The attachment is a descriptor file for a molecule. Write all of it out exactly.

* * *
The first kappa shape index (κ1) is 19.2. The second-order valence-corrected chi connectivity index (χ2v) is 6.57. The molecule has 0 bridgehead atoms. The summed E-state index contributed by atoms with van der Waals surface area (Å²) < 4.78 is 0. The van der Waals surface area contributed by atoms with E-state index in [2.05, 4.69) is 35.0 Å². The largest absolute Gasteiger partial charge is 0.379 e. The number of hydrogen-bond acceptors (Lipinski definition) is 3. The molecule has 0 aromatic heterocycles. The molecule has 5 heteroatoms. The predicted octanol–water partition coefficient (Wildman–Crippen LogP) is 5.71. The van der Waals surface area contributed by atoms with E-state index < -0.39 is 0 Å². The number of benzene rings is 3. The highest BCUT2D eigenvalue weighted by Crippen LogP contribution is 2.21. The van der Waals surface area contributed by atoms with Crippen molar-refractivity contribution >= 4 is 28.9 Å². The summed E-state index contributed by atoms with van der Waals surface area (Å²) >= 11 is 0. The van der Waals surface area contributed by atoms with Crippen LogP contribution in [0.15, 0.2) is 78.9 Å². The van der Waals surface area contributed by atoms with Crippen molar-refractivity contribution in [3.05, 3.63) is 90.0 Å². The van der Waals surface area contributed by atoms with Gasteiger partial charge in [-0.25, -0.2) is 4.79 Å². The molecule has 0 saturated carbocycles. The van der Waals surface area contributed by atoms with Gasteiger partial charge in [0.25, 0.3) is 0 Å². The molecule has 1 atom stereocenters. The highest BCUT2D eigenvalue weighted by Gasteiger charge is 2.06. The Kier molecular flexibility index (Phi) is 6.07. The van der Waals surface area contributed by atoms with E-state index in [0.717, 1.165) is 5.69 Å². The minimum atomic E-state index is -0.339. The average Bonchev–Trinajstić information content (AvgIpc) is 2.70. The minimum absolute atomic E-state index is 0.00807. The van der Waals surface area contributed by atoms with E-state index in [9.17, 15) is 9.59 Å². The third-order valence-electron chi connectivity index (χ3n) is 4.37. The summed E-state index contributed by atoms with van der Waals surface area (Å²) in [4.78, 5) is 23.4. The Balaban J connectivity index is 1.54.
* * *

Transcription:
The first kappa shape index (κ1) is 19.2. The second-order valence-corrected chi connectivity index (χ2v) is 6.57. The molecule has 0 bridgehead atoms. The summed E-state index contributed by atoms with van der Waals surface area (Å²) < 4.78 is 0. The van der Waals surface area contributed by atoms with E-state index in [2.05, 4.69) is 35.0 Å². The largest absolute Gasteiger partial charge is 0.379 e. The number of hydrogen-bond acceptors (Lipinski definition) is 3. The molecule has 0 aromatic heterocycles. The molecule has 5 heteroatoms. The predicted octanol–water partition coefficient (Wildman–Crippen LogP) is 5.71. The van der Waals surface area contributed by atoms with E-state index < -0.39 is 0 Å². The number of benzene rings is 3. The highest BCUT2D eigenvalue weighted by Crippen LogP contribution is 2.21. The van der Waals surface area contributed by atoms with Crippen molar-refractivity contribution >= 4 is 28.9 Å². The summed E-state index contributed by atoms with van der Waals surface area (Å²) >= 11 is 0. The van der Waals surface area contributed by atoms with Crippen LogP contribution in [0.15, 0.2) is 78.9 Å². The van der Waals surface area contributed by atoms with Crippen molar-refractivity contribution in [3.05, 3.63) is 90.0 Å². The van der Waals surface area contributed by atoms with Gasteiger partial charge in [-0.25, -0.2) is 4.79 Å². The molecule has 0 saturated carbocycles. The van der Waals surface area contributed by atoms with Gasteiger partial charge in [0.25, 0.3) is 0 Å². The molecule has 1 atom stereocenters. The highest BCUT2D eigenvalue weighted by Gasteiger charge is 2.06. The Kier molecular flexibility index (Phi) is 6.07. The van der Waals surface area contributed by atoms with E-state index in [0.717, 1.165) is 5.69 Å². The minimum atomic E-state index is -0.339. The average Bonchev–Trinajstić information content (AvgIpc) is 2.70. The minimum absolute atomic E-state index is 0.00807. The van der Waals surface area contributed by atoms with E-state index in [9.17, 15) is 9.59 Å². The third-order valence-electron chi connectivity index (χ3n) is 4.37. The summed E-state index contributed by atoms with van der Waals surface area (Å²) in [4.78, 5) is 23.4. The Balaban J connectivity index is 1.54.